Many people worry about getting their dogs spayed or neutered for a number of reasons. Some feel that their dog may not be the same after the procedure, others are worried about the pain and discomfort it may cause, and some think that this is something that may affect their pooch over the long term.
However, it is important to remember that having your dog fixed can be highly beneficial, as it ensures that more unwanted puppies will not be put out into the world. Also, the procedures to sterilize a dog are sometimes linked with health benefits. But does fixing a dog help them to live longer?
Signs Your Dog Should be Fixed
If you have a puppy and you want to get them fixed, you will generally be advised to wait until they are at least 5-6 months of age, although your vet will be able to provide you with further information on the best time to get your specific pet fixed.
If you have taken on an older dog, the procedure can be more stressful than for a puppy, but as long as the dog is healthy and able to cope with the surgery, it can still be done. Once done, it can help your dog to avoid various health problems and have a positive impact on the unwanted pet population by reducing unwanted canine pregnancies.
When your dog needs to be fixed, you may notice a number of indicatory signs. This includes displays of increased aggression, roaming and trying to escape from the yard, mounting amongst male dogs, urine marking, and even howling in a bid to attract a mate.
By having your pet fixed, you can reduce or eliminate problems such as these in addition to potentially extending the life of your pooch. If you have a female dog, you can also avoid the stress of suddenly finding yourself with a litter of puppies on your hands that then need to be homed.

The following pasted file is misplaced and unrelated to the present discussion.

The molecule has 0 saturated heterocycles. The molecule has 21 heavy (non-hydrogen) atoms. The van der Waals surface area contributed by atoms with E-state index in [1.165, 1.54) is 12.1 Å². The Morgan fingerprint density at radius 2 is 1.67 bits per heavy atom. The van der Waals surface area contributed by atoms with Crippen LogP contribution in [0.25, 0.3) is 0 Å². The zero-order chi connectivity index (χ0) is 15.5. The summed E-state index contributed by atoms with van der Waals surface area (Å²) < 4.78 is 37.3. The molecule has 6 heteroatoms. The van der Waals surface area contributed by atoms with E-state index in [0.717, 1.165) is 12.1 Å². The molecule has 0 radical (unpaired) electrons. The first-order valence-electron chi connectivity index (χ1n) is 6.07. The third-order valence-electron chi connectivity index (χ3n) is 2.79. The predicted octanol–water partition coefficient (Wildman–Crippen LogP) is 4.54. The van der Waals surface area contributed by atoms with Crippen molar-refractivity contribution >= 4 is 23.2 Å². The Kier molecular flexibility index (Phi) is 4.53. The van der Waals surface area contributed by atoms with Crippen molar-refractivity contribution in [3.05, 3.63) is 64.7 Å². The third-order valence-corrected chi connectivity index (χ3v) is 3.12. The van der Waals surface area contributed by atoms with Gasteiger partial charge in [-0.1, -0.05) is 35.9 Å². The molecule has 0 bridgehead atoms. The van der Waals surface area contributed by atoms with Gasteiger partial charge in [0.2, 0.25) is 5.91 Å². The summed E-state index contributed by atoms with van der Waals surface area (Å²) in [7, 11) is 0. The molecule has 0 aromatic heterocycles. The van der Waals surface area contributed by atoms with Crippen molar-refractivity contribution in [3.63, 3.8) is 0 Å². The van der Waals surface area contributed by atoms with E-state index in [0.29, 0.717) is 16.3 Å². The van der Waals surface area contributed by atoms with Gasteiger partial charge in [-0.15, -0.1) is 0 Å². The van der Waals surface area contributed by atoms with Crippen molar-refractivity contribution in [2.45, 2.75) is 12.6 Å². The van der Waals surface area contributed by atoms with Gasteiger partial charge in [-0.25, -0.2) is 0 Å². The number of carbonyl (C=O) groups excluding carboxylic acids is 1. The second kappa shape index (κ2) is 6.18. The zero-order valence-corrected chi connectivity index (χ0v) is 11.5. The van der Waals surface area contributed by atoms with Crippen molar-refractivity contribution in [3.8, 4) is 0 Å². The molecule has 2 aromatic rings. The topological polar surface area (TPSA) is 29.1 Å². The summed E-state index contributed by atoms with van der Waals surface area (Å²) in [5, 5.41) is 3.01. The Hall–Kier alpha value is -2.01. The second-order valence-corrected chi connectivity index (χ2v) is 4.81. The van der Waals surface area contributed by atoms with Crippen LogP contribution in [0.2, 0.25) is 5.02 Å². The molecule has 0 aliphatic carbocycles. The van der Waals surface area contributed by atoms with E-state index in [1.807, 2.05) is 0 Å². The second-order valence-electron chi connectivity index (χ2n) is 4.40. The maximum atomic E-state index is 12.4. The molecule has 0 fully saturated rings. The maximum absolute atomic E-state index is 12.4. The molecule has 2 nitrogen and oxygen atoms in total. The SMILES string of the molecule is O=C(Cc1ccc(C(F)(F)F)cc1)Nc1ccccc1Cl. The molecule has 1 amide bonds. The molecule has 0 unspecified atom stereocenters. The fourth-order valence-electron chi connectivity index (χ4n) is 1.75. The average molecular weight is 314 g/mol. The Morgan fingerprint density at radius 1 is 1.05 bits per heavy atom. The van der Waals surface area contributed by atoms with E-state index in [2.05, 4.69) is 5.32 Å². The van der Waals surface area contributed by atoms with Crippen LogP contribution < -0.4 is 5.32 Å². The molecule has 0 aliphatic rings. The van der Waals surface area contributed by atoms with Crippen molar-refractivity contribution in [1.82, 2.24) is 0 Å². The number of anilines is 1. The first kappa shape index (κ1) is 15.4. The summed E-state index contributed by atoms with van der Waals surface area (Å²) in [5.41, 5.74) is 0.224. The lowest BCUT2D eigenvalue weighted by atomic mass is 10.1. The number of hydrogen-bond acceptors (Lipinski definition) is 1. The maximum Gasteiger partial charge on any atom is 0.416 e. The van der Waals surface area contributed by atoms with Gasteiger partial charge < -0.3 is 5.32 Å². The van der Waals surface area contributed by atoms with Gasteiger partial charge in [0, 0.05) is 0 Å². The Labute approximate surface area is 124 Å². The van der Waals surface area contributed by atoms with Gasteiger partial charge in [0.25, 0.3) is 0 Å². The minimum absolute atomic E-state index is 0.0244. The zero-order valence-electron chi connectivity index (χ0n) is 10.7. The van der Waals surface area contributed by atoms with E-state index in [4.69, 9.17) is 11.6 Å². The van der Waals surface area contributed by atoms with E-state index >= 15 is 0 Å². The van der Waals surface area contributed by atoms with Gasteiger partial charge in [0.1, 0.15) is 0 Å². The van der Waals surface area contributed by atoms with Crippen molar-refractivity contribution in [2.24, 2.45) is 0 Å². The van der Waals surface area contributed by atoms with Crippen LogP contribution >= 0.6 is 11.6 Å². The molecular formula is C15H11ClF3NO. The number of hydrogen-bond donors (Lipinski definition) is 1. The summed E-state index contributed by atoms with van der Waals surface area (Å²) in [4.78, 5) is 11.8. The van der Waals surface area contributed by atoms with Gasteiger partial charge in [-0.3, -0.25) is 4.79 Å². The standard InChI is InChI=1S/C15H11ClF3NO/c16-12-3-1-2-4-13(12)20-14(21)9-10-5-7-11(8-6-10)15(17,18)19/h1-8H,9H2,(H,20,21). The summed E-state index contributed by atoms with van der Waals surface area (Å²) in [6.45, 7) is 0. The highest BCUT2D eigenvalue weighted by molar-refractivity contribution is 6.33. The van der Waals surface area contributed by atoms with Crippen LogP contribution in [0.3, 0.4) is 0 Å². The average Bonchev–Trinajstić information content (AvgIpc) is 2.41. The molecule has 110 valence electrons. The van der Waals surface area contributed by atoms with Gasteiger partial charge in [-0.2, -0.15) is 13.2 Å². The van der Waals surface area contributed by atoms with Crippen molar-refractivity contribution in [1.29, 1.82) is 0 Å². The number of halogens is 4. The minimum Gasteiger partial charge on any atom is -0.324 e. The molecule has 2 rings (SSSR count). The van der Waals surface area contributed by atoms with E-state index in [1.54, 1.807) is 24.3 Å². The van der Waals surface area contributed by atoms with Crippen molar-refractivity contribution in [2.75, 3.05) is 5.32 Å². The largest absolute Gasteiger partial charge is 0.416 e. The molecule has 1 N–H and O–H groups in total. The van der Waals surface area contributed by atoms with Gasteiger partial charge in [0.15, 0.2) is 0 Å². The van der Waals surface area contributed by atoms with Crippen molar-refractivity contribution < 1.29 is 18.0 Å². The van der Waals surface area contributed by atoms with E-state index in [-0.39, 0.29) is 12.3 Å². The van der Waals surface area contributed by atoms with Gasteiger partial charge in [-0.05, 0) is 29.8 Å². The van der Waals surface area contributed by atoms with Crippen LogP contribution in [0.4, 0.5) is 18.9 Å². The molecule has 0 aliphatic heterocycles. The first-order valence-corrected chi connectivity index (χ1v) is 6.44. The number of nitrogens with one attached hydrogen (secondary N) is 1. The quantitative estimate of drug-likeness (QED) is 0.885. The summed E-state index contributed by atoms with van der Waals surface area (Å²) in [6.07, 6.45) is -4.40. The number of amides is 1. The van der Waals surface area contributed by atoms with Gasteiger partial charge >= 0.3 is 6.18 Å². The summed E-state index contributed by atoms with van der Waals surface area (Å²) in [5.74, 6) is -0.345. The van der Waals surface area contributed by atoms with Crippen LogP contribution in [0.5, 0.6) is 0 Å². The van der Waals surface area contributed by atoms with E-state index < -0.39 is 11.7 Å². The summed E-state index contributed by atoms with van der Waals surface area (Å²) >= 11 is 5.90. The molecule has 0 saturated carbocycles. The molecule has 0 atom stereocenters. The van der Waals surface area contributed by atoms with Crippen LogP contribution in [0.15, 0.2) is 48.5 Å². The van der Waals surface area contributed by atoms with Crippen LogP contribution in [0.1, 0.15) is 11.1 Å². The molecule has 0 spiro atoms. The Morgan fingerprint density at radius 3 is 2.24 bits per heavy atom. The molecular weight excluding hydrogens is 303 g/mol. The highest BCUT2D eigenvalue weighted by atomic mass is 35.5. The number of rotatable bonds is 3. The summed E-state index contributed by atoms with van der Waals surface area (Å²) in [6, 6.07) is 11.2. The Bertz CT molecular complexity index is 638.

You should look out for the various body language signs that indicate your dog may need to be fixed. There are various signs that your pet may display and some of the ones to look out for include increased signs of aggression through actions such as growling, teeth baring, and fighting. You may also notice that your dog is scratching at the gate or door to get out and this is because dogs that are not fixed want to roam. If you are walking your dog, you may also notice that they try to get away from you desperately, particularly if another dog of the opposite sex is nearby.
There are some other signs that can indicate that it is the right time to get your dog fixed. They may become more aloof with family members because their mind is on something else. They may also become disinterested in activities and there could even be appetite changes.
History of Dogs Getting Fixed
Over the years, pet owners have become more aware of the importance of spaying and neutering their dogs, but in the past, this was not necessarily the case. Many pet owners didn’t even entertain the idea of getting their dog fixed because they were not really aware of the dangers and problems that could stem from not having this operation performed. This included unwanted canine pregnancies as well as diseases that could have been prevented from having their dogs fixed, such as testicular or mammary cancers.